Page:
Introducing #SmallActsOfHope - things we can all do

By staff writers
December 10, 2019

Here at Ekklesia we have been thinking about what things ‘ordinary people’ – that’s all of us, one way or another – can do to nurture hope and resist the tide of negativity in these islands and beyond. Part of our response (at the suggestion of a number of friends and allies) is to invite you to join us in creating and enabling #SmallActsOfHope. These will be actions that we can all take. Actions which will make a positive difference on a personal, local, national, or global level. 

In this ongoing project we will periodically relay a selection of #SmallActsOfHope. You can take part in any or all of them – whatever feels appropriate for you. They will be chosen to be as accessible and inclusive as possible, and will specifically aim to:

  •  Improve your own mental health 
  •  Show kindness and compassion to others
  •  Bring people together 
  •  Improve life in your local community
  •  Support the environment, wildlife and biodiversity
  •  Inject truth, accuracy, perspective, hope and respect back into the political debate and political action

We are beginning with some initial suggestions below, but we hope that soon, using the hashtag #SmallActsOfHopeon Twitter and other social media, people will offer their own suggestions – and perhaps share their experiences of what happened when they did their own small acts. Please join in and help spread the hope.

The following examples are about starting with the personal (and the need for sustenance and refreshment) and then reaching out. Such individual actions may seem almost too simple at first. But they are just suggestions, upon which you and others can build. Sometimes we forget to do the simple but vital things in life, to nourish ourselves and others, and to replenish faith in the human goodness that often gets buried by bitterness or anger in public discourse.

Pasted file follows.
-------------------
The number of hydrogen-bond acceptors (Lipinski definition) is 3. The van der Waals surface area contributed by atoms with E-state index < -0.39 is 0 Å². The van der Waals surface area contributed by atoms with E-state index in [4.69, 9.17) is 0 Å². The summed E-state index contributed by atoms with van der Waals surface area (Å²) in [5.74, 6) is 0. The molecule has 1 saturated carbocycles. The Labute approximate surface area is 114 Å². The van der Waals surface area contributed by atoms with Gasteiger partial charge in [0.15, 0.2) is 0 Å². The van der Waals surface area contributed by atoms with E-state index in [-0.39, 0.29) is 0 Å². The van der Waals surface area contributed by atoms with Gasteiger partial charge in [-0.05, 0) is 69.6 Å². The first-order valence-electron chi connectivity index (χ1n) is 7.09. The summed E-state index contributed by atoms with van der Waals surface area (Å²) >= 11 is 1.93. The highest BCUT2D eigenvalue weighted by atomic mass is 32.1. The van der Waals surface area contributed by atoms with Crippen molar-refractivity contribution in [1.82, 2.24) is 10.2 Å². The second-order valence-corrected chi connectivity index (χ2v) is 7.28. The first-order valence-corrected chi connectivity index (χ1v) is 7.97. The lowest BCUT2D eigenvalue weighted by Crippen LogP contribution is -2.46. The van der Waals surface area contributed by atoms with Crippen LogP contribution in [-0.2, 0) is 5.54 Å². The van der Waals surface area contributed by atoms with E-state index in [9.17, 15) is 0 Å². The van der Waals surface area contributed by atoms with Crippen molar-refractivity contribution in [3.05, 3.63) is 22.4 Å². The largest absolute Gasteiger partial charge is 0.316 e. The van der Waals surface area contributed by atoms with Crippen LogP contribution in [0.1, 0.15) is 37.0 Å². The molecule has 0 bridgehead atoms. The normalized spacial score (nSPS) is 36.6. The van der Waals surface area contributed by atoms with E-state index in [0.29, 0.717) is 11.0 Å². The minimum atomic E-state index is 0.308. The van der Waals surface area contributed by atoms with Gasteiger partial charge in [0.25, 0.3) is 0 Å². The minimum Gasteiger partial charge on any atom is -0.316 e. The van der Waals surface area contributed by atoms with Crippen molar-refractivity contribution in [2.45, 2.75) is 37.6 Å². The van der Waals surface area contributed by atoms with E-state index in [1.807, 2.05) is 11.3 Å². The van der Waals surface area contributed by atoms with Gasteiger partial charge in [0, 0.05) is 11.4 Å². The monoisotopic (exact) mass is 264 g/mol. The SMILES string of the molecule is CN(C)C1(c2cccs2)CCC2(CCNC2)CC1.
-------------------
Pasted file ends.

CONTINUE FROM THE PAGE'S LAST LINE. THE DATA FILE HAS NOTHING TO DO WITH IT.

•  Write a list of things and people you are thankful for. (Try focussing on these, rather than on things that annoy, frustrate and irritate, and see what difference it makes.)
  •  Share some food or practical gifts with neighbours.
  •  Keep stories or examples of change-making that have cheered you and keep them around the home to encourage yourself and others.
  •  Encourage someone who is feeling low or despairing. 
  •  Go for a walk and try to exchange a smile or greeting with every person (or just one person) you encounter. 
  •  Strike up a conversation with someone you don’t know (if it seems appropriate and not threatening).
  •  Phone or Skype a friend or relative you haven’t spoken to for a while, just to see how they are.
  •  Take a conscious break from ‘being busy’ to read, watch or listen to something that replenishes your energy or provides inspiration.
  •  Sit in a quiet park or church/temple/mosque/synagogue/public space. Reclaim calm and perspective. 
  •  Create, listen to, or observe, some music or art. 


  •  To contribute to the wider world without leaving home, explore https://www.zooniverse.org/  This is an opportunity to be involved in citizen science and research projects, from classifying galaxies to transcribing historical documents and monitoring chimpanzees. The variety of projects means you will probably find something which is of real interest to you.
  •  Visit your local library, if you still have one. As well as the books, there will be events or activities in which you can get involved, and footfall helps keep libraries open.
  •  If you have a local sports club, go to watch a match or event. Such clubs can be a really positive community focus for people of all ages, but are often struggling due to lack of support. We don’t all have to be consumers of the Premier League. 
  •  Support or help a local gardening or environmental project. Clean or tidy part of a public space.
  •  Join a neighbourhood group or community association, or support/publicise one of their events.  
  •  Put a 'Happy to Chat' sign on the park bench you're sitting on. (Make sure there's another bench nearby, so people don't feel press ganged into talking!)


Environment, wildlife and biodiversity: